Jill Ellis at PRS: Part 3

Women’s Soccer, Social Justice & Equal Opportunity


photo by Kris Captanis (PRS Communications)

Calista Lowery (’26) asks Jill Ellis a question.

Question #8: Women soccer players in the US have been leaders in the global movement for closing the gender pay gap in professional sports, along with addressing many other issues about diversity, equity and inclusion.  Have you ever experienced this discrimination in your career as a player, coach or administratorand, if so, how did you respond to that?

Well, the short answer is yes, yes, and yes. I think the reality of the sports landscape is, even in women’s sports, it’s heavily serviced and staffed by male coaches. And so every time I went and did a coaching license, I was the only female in the course. Three years, four years ago I did my pro license and it was me and all these MLS coaches and I was the only female in the course. So you’re constantly in the minority as a female. And in terms of pay and pay equity, I mean I applaud our women’s national team. They brought this platform and they talked about it and they pushed for it, and it’s been really brought into conversation and put front and center. I remember, you know I was asked by a reporter, “Do you think the Women’s National Team should be paid the same?” And, you know, at the time my daughter Lily was young and I said, “I’ve got a young daughter and if she’s doing the same job, with the same expertise, with the same expectations, yes I hope they are getting paid the same.”

But the reality was that my salary compared to the Men’s National Team coach’s salary was even more disproportionate than the players to the players. It was something that, you know, what I knew as a head coach is if I spoke openly about it, it would always be the first question at every press conference. It would take the focus off of the players, off of what we are trying to do, and really steer it towards this, and I didn’t want to be front and center. And so, I just, you know, I felt like the best way to kind of push and advocate was to empower these women, help them get on the biggest stage in the world. When you have a platform in front of millions, your voices can have an impact.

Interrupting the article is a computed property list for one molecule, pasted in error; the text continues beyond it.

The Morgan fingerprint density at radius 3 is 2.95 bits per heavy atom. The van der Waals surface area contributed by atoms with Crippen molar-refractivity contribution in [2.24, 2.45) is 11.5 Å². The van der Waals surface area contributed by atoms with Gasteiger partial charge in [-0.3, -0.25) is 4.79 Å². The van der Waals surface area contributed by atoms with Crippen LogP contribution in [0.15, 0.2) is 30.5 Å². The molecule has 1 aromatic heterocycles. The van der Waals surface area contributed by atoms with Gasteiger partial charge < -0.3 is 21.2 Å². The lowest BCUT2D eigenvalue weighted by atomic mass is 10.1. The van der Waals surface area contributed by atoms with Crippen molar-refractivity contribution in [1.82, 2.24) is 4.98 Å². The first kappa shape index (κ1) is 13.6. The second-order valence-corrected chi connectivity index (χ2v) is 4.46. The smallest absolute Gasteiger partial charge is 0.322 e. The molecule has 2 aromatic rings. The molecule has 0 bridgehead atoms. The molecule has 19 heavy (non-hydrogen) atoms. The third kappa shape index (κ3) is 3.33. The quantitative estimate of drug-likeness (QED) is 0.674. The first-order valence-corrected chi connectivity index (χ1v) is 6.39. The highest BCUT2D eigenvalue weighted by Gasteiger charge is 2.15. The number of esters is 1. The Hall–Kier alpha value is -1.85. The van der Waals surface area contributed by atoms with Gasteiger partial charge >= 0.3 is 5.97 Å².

And, you know on a personal level, I was coaching, and I was just kind of putting my head down as coach and doing the job. But then one day this women called me—she works at the University of Minnesota, and I didn’t know her that well—and she said to me, “Jill, can I give you some advice?” And I said, “Yeah, of course, whatcha got.” And she said, “You have a platform,” and she goes, “My advice to you is to be visible, be a voice, and build a community as a female leader.” And I paused and I thought, you know what, this is something that I didn’t really care about being a role model, I just wanted to do my job. But then what I realized is I did have a responsibility, because I did have a platform. And, it doesn’t matter whether you’re overseeing three people or three thousand people. All of us, all of you, you have voices, you have a platform. And it was at that moment that I really decided that I did need to step forward, and actually went on record supporting the women, because you have to understand, here’s my bosses, here are my players, my players are suing my bosses and I’m somewhere in the middle. So, it wasn’t a super cool and comfortable place to be, but I realized at that moment, my comfort level wasn’t important. What was more important was about supporting these women and bringing this to the front.

Same with LGBTQ rights, you know I never spoke about it, and I’ll share this with you. For a long time in my career I never spoke about my family. I just kind of kept my head down and did my job and I realized, “Wow, that’s a disservice to me, to them, and to the community that I live within.” So, I think it’s a really important part to speak out and speak up and I really now have embraced that. So every opportunity I have, I will go and speak to groups.